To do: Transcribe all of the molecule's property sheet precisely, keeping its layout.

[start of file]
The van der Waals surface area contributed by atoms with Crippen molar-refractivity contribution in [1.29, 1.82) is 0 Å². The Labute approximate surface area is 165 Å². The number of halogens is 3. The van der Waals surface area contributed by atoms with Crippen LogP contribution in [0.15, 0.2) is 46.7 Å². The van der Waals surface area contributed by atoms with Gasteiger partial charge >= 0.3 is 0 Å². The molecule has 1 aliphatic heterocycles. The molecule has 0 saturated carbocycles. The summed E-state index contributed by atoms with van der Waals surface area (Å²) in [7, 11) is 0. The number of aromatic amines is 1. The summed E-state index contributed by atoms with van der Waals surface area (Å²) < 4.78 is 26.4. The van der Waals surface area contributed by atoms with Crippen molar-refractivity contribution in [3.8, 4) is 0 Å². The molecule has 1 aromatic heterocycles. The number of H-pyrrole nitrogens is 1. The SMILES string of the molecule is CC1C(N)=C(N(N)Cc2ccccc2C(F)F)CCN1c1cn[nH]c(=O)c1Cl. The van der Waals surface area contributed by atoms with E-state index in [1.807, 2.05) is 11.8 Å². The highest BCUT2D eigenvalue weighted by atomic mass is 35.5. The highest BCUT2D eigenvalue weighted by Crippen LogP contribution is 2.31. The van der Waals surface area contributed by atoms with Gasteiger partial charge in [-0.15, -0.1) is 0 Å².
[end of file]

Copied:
The van der Waals surface area contributed by atoms with Crippen molar-refractivity contribution in [1.29, 1.82) is 0 Å². The Labute approximate surface area is 165 Å². The number of halogens is 3. The van der Waals surface area contributed by atoms with Crippen LogP contribution in [0.15, 0.2) is 46.7 Å². The van der Waals surface area contributed by atoms with Gasteiger partial charge >= 0.3 is 0 Å². The molecule has 1 aliphatic heterocycles. The molecule has 0 saturated carbocycles. The summed E-state index contributed by atoms with van der Waals surface area (Å²) in [7, 11) is 0. The number of aromatic amines is 1. The summed E-state index contributed by atoms with van der Waals surface area (Å²) < 4.78 is 26.4. The van der Waals surface area contributed by atoms with Crippen molar-refractivity contribution in [3.8, 4) is 0 Å². The molecule has 1 aromatic heterocycles. The number of H-pyrrole nitrogens is 1. The SMILES string of the molecule is CC1C(N)=C(N(N)Cc2ccccc2C(F)F)CCN1c1cn[nH]c(=O)c1Cl. The van der Waals surface area contributed by atoms with E-state index in [1.807, 2.05) is 11.8 Å². The highest BCUT2D eigenvalue weighted by atomic mass is 35.5. The highest BCUT2D eigenvalue weighted by Crippen LogP contribution is 2.31. The van der Waals surface area contributed by atoms with Gasteiger partial charge in [-0.15, -0.1) is 0 Å².